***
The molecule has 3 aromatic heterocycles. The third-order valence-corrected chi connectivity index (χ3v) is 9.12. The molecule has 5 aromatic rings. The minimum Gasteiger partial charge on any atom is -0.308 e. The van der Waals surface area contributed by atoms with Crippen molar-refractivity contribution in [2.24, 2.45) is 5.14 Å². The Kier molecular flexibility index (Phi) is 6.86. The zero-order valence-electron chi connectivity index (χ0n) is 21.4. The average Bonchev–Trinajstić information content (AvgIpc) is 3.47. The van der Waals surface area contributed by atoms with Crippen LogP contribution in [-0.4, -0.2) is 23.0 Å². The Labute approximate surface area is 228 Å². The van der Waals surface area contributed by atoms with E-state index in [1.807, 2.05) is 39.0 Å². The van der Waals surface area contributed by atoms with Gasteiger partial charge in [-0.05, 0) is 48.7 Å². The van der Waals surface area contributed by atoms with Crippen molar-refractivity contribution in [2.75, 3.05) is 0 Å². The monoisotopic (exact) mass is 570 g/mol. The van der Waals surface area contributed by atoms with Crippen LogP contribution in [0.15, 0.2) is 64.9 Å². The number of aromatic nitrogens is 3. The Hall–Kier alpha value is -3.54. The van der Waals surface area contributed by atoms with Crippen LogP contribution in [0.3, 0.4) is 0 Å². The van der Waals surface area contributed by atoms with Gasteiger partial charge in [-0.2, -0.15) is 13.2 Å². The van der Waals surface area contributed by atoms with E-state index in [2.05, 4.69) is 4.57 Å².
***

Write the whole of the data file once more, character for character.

The molecule has 3 aromatic heterocycles. The third-order valence-corrected chi connectivity index (χ3v) is 9.12. The molecule has 5 aromatic rings. The minimum Gasteiger partial charge on any atom is -0.308 e. The van der Waals surface area contributed by atoms with Crippen molar-refractivity contribution in [2.24, 2.45) is 5.14 Å². The Kier molecular flexibility index (Phi) is 6.86. The zero-order valence-electron chi connectivity index (χ0n) is 21.4. The average Bonchev–Trinajstić information content (AvgIpc) is 3.47. The van der Waals surface area contributed by atoms with Crippen LogP contribution in [-0.4, -0.2) is 23.0 Å². The Labute approximate surface area is 228 Å². The van der Waals surface area contributed by atoms with E-state index in [1.807, 2.05) is 39.0 Å². The van der Waals surface area contributed by atoms with Gasteiger partial charge in [-0.05, 0) is 48.7 Å². The van der Waals surface area contributed by atoms with Crippen molar-refractivity contribution in [2.75, 3.05) is 0 Å². The monoisotopic (exact) mass is 570 g/mol. The van der Waals surface area contributed by atoms with Crippen LogP contribution in [0.15, 0.2) is 64.9 Å². The number of aromatic nitrogens is 3. The Hall–Kier alpha value is -3.54. The van der Waals surface area contributed by atoms with Crippen LogP contribution in [0.3, 0.4) is 0 Å². The van der Waals surface area contributed by atoms with Gasteiger partial charge in [-0.2, -0.15) is 13.2 Å². The van der Waals surface area contributed by atoms with E-state index in [2.05, 4.69) is 4.57 Å².